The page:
Amy Sullivan has a nice article in TNR about Bush’s church-going habits, or lack thereof:
What most–including many of the president’s fiercest supporters–don’t know, however, is that Bush doesn’t go to church. Sure, when he weekends at Camp David, Bush spends Sunday morning with the compound’s chaplain. And, every so often, he drops in on the little Episcopal church across Lafayette Park from the White House. But the president who has staked much of his domestic agenda on the argument that religious communities hold the key to solving social problems doesn’t belong to a congregation.
[A]fter the flood of coverage around Bush’s first–and only–visit to a neighborhood church during inauguration weekend in Washington, D.C., no one has bothered to report on the president’s whereabouts on Sunday mornings.
The first excuse conservatives provide is that Bush can’t possibly be expected to have time to go to church, what with being leader of the free world and all. Yet, during Jimmy Carter’s four years in the White House, he found time not only to attend a Baptist church in the Washington, D.C., area, but to teach Sunday school there as well. For a presidential delegator like Bush–who has freed up enough time to spend approximately one-third of his presidency on vacation–finding a few hours for church should be a snap.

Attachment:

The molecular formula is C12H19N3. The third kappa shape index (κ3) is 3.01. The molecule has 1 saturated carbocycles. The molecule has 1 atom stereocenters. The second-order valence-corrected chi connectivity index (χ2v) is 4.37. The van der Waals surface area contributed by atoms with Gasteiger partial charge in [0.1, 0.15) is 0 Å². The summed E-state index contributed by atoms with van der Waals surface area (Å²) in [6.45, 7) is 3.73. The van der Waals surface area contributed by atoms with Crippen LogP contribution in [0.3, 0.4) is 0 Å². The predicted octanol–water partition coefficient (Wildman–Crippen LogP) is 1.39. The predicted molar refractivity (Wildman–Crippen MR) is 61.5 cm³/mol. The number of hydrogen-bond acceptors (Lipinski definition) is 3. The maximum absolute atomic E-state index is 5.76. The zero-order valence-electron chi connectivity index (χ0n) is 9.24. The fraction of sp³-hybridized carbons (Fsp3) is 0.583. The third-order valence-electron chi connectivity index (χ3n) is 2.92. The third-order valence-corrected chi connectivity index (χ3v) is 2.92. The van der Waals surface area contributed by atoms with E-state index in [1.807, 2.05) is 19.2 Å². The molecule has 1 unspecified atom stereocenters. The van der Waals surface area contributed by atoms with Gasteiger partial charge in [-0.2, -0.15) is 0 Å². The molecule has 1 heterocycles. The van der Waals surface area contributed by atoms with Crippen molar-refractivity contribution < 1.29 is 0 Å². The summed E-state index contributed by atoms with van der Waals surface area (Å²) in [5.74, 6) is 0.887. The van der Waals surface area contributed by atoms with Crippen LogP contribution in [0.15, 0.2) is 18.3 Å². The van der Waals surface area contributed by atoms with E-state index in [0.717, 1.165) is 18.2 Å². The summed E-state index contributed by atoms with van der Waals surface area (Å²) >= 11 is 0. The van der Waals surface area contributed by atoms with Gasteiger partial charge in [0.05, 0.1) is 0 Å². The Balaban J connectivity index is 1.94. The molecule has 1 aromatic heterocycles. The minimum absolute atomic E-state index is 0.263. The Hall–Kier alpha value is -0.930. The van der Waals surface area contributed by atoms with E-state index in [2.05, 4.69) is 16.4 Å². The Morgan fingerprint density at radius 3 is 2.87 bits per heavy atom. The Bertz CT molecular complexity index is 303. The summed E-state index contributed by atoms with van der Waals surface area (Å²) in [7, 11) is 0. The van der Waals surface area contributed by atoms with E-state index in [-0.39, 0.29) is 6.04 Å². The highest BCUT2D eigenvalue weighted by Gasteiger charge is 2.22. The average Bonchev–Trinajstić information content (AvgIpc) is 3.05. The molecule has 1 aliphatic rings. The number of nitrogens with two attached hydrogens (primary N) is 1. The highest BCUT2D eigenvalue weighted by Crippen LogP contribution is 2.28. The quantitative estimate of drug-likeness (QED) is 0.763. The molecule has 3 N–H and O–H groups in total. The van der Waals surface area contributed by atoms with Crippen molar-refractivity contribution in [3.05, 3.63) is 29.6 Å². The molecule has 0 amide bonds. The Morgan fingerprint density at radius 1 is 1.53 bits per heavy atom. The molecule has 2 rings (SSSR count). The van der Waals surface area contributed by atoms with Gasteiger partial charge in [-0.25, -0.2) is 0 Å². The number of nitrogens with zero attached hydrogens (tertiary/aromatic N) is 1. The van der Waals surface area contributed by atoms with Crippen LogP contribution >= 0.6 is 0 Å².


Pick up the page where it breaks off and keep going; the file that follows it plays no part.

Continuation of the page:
But, even if Bush had the time for church services, supporters protest, the security precautions necessary for a presidential visit would drive congregants away.
As it happens, I attended Foundry United Methodist Church for several years during the late ’90s when the Clintons were members there. The only imposition was the extra ten seconds it took to walk through a metal detector. Parishioners did not leave the church in droves; on the contrary, many were pleasantly surprised to find that the Clintons played an active role in church life, particularly while Chelsea was involved in the choir and youth group.
“I really don’t get it,” one prominent Bush partisan told me. “There’s no reason why the president couldn’t find a church around here if he wanted to.”
When Bush moved to Washington in early 2001, many religious observers bandied about the question of which church the incoming president would attend. Four years later, the answer is hidden in plain sight: The emperor has no church.
If Bush had not shoved his “religion” into everyone’s face for the past four years this would not be an issue. But he has, and fundies are the core of his base.
Yet the man does not go to church, has been somewhat cryptic in explaining what his beliefs actually are, routinely fumbles any attempt to quote scripture, and has taken many actions that directly contradict his supposed Christian beliefs.
One can only conclude that he affects a born-again air in order to hoodwink the fundies, and it has worked well for him. It’s time to call him on it.